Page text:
If you believe strongly (and have some supporting data) that more credit should be allocated to touches that nudged prospect closer to a sale vs touches that brought the lead or buyer in, then a time-decay multi-touch attribution model is the way to go.
A position-based (or U or W-shaped) model assigns 40% revenue credit to the first and last touch prior to the conversion event or sale, with the remaining 20% distributed equally among the middle touches. If there is only one touch before a conversion event or sale, then a position-based multi-touch attribution model would give 100% revenue credit to the touch. Similarly, if there is only a first and last touch, they each receive 50%.
Let’s look at our example to see how these models work:
Note: A W-shaped model works the same as a U-shaped model except it allocates 30% revenue credit each to the first, key middle, and last touch, while distributing equally the remaining 10% among other middle touches
If your business places more value on the touch that brought in the initial prospect and the touch that converted them compared to the middle of the buyer journey touches, then you should use a position-based multi-touch attribution model to optimize your campaigns and channels.
Custom machine learning modeling is the most advanced approach to multi-touch attribution. A custom model uses a machine learning algorithm to assign revenue credits to touches. Rather than using a static model with user-determined weightings as in the above examples, an algorithm is derived using historical touch and conversion data. As you can see in the example below, data-driven modeling applies a unique algorithm to allocate credits.
It is for this reason you should not expend the effort with it until after you’ve gone through at least one or two full path buying cycles using one or more of the static models. If you’re business is direct-to-consumer with a short purchase path, this means a matter of a few weeks, buy if you’re dealing with longer B2B buyer journeys I would learn from the static models for a good six or more months depending on your sales cycle to determine if there is ample opportunity to further optimize your marketing mix.
There’s no perfect science for choosing the right multi-touch attribution model. As the use of multi-touch attribution to optimize budgets and channels matures, marketers will run several models at one time to see which one is right for their business. The good news is modern multi-touch attribution tools allow you to see and compare the results from each model.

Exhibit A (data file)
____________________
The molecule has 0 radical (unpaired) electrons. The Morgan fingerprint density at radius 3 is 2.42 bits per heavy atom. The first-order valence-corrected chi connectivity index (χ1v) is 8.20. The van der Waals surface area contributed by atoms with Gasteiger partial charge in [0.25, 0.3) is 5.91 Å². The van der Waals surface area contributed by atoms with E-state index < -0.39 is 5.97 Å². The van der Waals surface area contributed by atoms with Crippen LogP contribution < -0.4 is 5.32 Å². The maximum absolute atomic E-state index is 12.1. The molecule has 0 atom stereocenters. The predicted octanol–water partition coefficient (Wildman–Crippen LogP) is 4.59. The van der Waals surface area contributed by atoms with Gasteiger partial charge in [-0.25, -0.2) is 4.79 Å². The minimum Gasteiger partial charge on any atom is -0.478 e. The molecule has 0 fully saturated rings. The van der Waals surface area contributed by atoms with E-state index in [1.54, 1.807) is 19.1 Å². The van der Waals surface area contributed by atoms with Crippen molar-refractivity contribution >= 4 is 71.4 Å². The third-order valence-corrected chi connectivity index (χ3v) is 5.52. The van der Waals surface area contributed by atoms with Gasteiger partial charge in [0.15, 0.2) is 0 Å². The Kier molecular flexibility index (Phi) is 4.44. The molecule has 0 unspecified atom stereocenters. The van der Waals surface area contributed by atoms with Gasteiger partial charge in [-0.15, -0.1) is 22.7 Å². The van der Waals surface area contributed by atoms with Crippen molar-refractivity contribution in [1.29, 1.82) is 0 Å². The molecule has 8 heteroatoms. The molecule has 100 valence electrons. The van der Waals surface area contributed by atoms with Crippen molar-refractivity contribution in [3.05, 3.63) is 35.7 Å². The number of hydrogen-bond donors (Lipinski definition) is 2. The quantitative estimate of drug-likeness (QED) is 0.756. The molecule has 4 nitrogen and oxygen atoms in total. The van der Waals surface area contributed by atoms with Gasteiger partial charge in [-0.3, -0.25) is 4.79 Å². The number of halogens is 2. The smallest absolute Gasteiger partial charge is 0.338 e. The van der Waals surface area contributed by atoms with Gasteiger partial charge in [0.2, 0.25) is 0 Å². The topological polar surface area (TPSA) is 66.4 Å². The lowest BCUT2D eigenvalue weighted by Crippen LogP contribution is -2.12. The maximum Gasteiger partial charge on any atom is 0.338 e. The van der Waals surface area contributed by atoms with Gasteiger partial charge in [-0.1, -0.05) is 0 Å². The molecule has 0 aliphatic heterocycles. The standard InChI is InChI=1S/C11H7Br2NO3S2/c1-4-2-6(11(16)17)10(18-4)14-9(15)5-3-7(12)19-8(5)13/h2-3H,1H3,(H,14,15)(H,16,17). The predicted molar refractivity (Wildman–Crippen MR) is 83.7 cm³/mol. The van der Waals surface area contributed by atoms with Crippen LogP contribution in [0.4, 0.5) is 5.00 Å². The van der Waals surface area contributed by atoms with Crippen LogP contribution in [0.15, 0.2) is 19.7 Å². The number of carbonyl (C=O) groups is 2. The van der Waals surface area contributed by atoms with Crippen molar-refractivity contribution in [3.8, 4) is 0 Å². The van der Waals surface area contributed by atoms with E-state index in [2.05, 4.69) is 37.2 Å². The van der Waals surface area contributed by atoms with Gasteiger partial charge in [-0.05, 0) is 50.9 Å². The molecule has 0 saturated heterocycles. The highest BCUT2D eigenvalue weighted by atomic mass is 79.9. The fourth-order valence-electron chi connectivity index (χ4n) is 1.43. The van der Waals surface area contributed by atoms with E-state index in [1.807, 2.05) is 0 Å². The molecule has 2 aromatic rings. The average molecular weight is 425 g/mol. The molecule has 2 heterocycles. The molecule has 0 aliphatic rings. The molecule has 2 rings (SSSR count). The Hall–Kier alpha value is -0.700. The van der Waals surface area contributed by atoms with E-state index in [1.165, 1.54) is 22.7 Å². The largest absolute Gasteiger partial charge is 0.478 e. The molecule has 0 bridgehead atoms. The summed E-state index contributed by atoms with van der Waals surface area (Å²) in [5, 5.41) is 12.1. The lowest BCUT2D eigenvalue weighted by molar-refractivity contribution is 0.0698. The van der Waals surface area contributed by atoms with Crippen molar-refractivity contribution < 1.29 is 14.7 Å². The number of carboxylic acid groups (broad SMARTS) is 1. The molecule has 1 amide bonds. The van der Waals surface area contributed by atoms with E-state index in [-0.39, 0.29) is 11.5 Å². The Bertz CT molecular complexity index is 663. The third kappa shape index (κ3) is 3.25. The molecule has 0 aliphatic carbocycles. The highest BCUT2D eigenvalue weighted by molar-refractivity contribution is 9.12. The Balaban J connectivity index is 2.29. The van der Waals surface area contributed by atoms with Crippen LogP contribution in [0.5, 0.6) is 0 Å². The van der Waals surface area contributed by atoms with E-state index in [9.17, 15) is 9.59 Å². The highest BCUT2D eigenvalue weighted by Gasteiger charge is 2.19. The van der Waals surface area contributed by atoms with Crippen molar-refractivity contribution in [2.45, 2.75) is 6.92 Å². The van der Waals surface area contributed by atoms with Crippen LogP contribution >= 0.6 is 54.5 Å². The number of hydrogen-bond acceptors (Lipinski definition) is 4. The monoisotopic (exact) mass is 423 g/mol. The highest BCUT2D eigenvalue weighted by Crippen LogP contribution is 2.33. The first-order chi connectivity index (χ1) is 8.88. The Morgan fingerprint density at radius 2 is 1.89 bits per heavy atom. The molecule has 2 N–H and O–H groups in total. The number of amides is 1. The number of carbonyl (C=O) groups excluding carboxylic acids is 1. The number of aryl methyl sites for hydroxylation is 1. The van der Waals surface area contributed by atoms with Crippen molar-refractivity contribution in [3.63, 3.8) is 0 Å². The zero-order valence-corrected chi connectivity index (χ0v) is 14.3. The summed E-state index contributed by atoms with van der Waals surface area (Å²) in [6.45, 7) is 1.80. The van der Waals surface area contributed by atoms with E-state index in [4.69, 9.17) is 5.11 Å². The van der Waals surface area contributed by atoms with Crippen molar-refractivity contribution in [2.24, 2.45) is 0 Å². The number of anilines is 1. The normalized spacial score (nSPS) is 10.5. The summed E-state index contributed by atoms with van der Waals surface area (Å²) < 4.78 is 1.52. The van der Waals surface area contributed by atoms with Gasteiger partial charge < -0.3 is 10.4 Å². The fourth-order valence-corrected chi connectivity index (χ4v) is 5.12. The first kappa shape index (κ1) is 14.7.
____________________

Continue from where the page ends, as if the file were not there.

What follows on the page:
Regardless of whether you’re a B2B or B2C marketer, multi-touch attribution is worth the effort if you’re on the hook for lead or pipeline generation and/or customer acquisition or purchase, AND you’re:
If you have a short and simple marketing funnel, a single-touch model may be good enough. But if you’re marketing on various channels, have many touchpoints and are nearing “attribution anarchy” with single-touch tracking, you’re ready to move to multi-touch attribution marketing. Now.
Because buyer journeys span many touchpoints and devices before converting, marketers need to understand which touchpoints a buyer (or buyers in the case of B2B account-based marketing) interacted with that resulted in a positive action. The goal is to understand where to focus spend, devoting funds to higher performing channels and campaigns and diverting dollars from those that were ineffective, making the change to multi-touch attribution marketing is as much a culture shift as it is a new technology. With the click of a mouse, it enables marketers to look at all channels and attribute the sale to those touches using various models. Marketers can look at user-level data (clicks, forms) their touches have on key conversion goals such as leads, signups and purchases. Unlike single-touch attribution, multi-touch attribution models enable marketers to better understand both the chronology and the type of interactions that preceded and influenced conversions, using the insight to optimize the conversion paths of buyers.